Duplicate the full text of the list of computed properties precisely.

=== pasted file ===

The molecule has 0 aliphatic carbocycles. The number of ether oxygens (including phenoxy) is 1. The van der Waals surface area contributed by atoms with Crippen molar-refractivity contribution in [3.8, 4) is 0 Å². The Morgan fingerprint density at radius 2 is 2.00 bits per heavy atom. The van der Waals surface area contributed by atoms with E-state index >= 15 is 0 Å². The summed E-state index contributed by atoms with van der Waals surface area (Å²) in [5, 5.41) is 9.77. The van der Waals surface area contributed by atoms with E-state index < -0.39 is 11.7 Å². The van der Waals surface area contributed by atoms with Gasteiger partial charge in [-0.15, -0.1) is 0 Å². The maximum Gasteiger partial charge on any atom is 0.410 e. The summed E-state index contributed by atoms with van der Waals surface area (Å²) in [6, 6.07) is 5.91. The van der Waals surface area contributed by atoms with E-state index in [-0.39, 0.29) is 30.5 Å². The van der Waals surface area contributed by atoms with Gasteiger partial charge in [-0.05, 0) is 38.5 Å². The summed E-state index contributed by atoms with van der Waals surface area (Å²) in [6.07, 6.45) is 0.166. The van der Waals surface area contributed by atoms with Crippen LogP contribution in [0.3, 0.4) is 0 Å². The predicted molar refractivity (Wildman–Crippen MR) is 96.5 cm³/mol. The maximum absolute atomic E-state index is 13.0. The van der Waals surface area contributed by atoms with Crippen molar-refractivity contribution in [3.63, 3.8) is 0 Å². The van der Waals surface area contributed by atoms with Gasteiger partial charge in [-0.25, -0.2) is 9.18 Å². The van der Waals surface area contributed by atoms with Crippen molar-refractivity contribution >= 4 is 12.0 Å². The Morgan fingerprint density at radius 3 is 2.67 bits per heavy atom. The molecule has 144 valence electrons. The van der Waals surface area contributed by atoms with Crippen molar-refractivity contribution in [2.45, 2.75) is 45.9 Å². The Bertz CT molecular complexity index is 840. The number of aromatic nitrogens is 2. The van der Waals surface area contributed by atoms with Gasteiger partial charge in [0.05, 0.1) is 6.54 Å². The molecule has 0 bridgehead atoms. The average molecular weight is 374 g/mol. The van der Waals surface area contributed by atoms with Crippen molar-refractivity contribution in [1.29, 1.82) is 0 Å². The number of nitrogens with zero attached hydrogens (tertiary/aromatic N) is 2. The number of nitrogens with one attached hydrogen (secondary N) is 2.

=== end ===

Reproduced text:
The molecule has 0 aliphatic carbocycles. The number of ether oxygens (including phenoxy) is 1. The van der Waals surface area contributed by atoms with Crippen molar-refractivity contribution in [3.8, 4) is 0 Å². The Morgan fingerprint density at radius 2 is 2.00 bits per heavy atom. The van der Waals surface area contributed by atoms with E-state index >= 15 is 0 Å². The summed E-state index contributed by atoms with van der Waals surface area (Å²) in [5, 5.41) is 9.77. The van der Waals surface area contributed by atoms with E-state index < -0.39 is 11.7 Å². The van der Waals surface area contributed by atoms with Gasteiger partial charge in [-0.15, -0.1) is 0 Å². The maximum Gasteiger partial charge on any atom is 0.410 e. The summed E-state index contributed by atoms with van der Waals surface area (Å²) in [6, 6.07) is 5.91. The van der Waals surface area contributed by atoms with E-state index in [-0.39, 0.29) is 30.5 Å². The van der Waals surface area contributed by atoms with Gasteiger partial charge in [-0.05, 0) is 38.5 Å². The summed E-state index contributed by atoms with van der Waals surface area (Å²) in [6.07, 6.45) is 0.166. The van der Waals surface area contributed by atoms with Crippen LogP contribution in [0.3, 0.4) is 0 Å². The predicted molar refractivity (Wildman–Crippen MR) is 96.5 cm³/mol. The maximum absolute atomic E-state index is 13.0. The van der Waals surface area contributed by atoms with Crippen molar-refractivity contribution in [3.63, 3.8) is 0 Å². The van der Waals surface area contributed by atoms with Gasteiger partial charge in [-0.25, -0.2) is 9.18 Å². The van der Waals surface area contributed by atoms with Crippen molar-refractivity contribution >= 4 is 12.0 Å². The Morgan fingerprint density at radius 3 is 2.67 bits per heavy atom. The molecule has 144 valence electrons. The van der Waals surface area contributed by atoms with Crippen molar-refractivity contribution in [2.45, 2.75) is 45.9 Å². The Bertz CT molecular complexity index is 840. The number of aromatic nitrogens is 2. The van der Waals surface area contributed by atoms with Gasteiger partial charge in [0.05, 0.1) is 6.54 Å². The molecule has 0 bridgehead atoms. The average molecular weight is 374 g/mol. The van der Waals surface area contributed by atoms with Crippen molar-refractivity contribution in [1.29, 1.82) is 0 Å². The number of nitrogens with zero attached hydrogens (tertiary/aromatic N) is 2. The number of nitrogens with one attached hydrogen (secondary N) is 2.